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The Nerve > Volume 9(1); 2023 > Article
Lee, Sung, Oh, Lee, Lee, Hwang, Lee, and Song: Multiple Spinal Metastases of Anaplastic Meningioma: A Case Report


Meningiomas are primary benign tumors that occur in intracranial and intraspinal regions. Rarely, atypical and anaplastic meningiomas exhibit malignant tendencies and can metastasize. A 56-year-old female patient visited the hospital complaining of a dull headache, mild dysarthria, sudden onset of blurred vision, and mild weakness in the left upper limbs. A homogeneously augmented mass was revealed in the right temporal lobe following magnetic resonance imaging (MRI) and was determined to be an anaplastic meningioma after surgical resection. During follow-up, revision surgery was performed due to the recurrence of the primary tumor. After the revision surgery, the patient complained of new symptoms, which included paresthesia and muscle weakness in the right lower extremity. MRI revealed a mass in the cervical and lumbar vertebrae suspected to have been metastasized. Another revision surgery was conducted on the intracranial primary tumor. The tumor was resected from the cervical and lumbar vertebrae. Histopathology revealed that they were all anaplastic meningiomas. Although anaplastic meningioma is rare, it can cause extracranial metastases. This case shows that multiple spinal metastases of anaplastic meningioma require considerable attention in diagnosis and treatment.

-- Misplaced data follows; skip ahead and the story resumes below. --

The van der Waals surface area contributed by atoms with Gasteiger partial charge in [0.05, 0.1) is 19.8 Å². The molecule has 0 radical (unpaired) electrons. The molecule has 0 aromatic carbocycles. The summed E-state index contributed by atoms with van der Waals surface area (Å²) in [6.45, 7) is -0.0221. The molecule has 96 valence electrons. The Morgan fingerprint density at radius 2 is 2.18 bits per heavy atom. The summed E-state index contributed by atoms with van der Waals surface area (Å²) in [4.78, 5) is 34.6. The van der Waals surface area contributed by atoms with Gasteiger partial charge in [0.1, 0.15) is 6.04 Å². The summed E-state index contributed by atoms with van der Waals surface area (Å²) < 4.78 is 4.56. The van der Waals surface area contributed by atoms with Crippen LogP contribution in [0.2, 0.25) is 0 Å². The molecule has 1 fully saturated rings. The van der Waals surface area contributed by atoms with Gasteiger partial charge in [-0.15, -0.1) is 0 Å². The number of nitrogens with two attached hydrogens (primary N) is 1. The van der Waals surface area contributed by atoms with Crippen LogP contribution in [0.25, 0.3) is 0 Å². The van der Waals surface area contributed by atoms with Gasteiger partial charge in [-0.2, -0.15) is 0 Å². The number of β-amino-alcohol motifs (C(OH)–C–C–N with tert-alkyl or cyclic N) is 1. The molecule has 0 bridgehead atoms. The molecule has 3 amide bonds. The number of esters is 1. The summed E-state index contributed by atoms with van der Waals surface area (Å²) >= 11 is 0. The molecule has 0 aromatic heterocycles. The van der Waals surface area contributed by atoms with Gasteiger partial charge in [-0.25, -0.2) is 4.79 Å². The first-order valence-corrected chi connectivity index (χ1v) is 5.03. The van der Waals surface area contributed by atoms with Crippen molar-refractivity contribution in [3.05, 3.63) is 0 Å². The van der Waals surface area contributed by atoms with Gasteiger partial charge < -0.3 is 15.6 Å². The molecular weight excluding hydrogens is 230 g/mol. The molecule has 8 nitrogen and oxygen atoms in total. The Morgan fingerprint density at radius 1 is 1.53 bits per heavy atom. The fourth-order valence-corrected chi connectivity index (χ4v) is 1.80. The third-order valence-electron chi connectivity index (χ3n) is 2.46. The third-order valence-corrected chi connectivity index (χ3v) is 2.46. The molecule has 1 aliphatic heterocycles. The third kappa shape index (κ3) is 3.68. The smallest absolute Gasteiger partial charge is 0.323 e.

Meningiomas are primary benign tumors that occur in the intracranial and intraspinal regions. Although most meningiomas are benign, in rare cases, they could be malignant with aggressive metastases12). The types of meningiomas that can metastasize are the atypical (World Health Organization [WHO] grade II) and anaplastic (WHO grade III) types2), which account for less than 5% of all meningiomas9). In particular, extracranial metastasis is rarer, with an estimated incidence of 1 to 5 cases per 1000, and spinal metastasis has been reported only in a few studies1,3). We present a unique case of a patient diagnosed with anaplastic meningioma in 2011 with spinal metastasis, confirmed during examination for the second revision surgery due to the recurrence of the primary tumor.


A 56-year-old female patient at the time of diagnosis in January 2011 suffered from dull headaches, mild dysarthria, and sudden-onset blurred vision. On examination, she was lethargic with mild weakness (Medical Research Council [MRC] scale 4) in the left upper limbs. Contrast-enhanced computed tomography (CT) revealed a mass with peripheral vasogenic edema and a dense area in the right temporal lobe (Fig. 1A). Magnetic resonance imaging (MRI) showed a homogeneously enhanced mass (approximately 5.5 × 2.8 × 3.6-cm in size) (Fig. 1B). In June 2011, the patient underwent right craniotomy and gross total resection. After the first surgery, there was no improvement in left motor weakness, but consciousness and speech were restored. Histological examination revealed anaplastic meningioma (WHO grade III). Gamma knife radiosurgery was performed 4 times at post-operative 2-, 4-, and 6-years to remove the remnant tumors after the initial surgery. Subsequently, an increase in the size of the remnant tumor in the primary site was confirmed in a follow-up MRI 7 years post-operatively (Fig. 2). A revision surgery was conducted, and the patient received radiotherapy of 60 Gy over 6 weeks.